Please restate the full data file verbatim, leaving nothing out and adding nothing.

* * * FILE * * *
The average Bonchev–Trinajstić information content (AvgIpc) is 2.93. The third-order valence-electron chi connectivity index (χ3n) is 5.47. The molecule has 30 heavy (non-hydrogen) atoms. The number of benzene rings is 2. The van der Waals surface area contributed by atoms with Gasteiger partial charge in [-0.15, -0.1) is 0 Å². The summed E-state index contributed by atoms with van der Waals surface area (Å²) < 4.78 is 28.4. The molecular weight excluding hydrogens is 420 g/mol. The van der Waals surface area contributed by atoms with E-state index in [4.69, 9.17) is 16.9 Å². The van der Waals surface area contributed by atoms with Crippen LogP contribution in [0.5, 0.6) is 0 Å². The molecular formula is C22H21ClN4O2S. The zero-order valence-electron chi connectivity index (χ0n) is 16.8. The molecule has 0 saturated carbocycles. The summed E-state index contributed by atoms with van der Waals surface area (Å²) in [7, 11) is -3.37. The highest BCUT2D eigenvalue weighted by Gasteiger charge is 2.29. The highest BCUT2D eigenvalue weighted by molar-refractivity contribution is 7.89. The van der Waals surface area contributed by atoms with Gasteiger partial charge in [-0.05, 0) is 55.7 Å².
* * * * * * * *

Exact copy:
The average Bonchev–Trinajstić information content (AvgIpc) is 2.93. The third-order valence-electron chi connectivity index (χ3n) is 5.47. The molecule has 30 heavy (non-hydrogen) atoms. The number of benzene rings is 2. The van der Waals surface area contributed by atoms with Gasteiger partial charge in [-0.15, -0.1) is 0 Å². The summed E-state index contributed by atoms with van der Waals surface area (Å²) < 4.78 is 28.4. The molecular weight excluding hydrogens is 420 g/mol. The van der Waals surface area contributed by atoms with E-state index in [4.69, 9.17) is 16.9 Å². The van der Waals surface area contributed by atoms with Crippen LogP contribution in [0.5, 0.6) is 0 Å². The molecular formula is C22H21ClN4O2S. The zero-order valence-electron chi connectivity index (χ0n) is 16.8. The molecule has 0 saturated carbocycles. The summed E-state index contributed by atoms with van der Waals surface area (Å²) in [7, 11) is -3.37. The highest BCUT2D eigenvalue weighted by Gasteiger charge is 2.29. The highest BCUT2D eigenvalue weighted by molar-refractivity contribution is 7.89. The van der Waals surface area contributed by atoms with Gasteiger partial charge in [-0.05, 0) is 55.7 Å².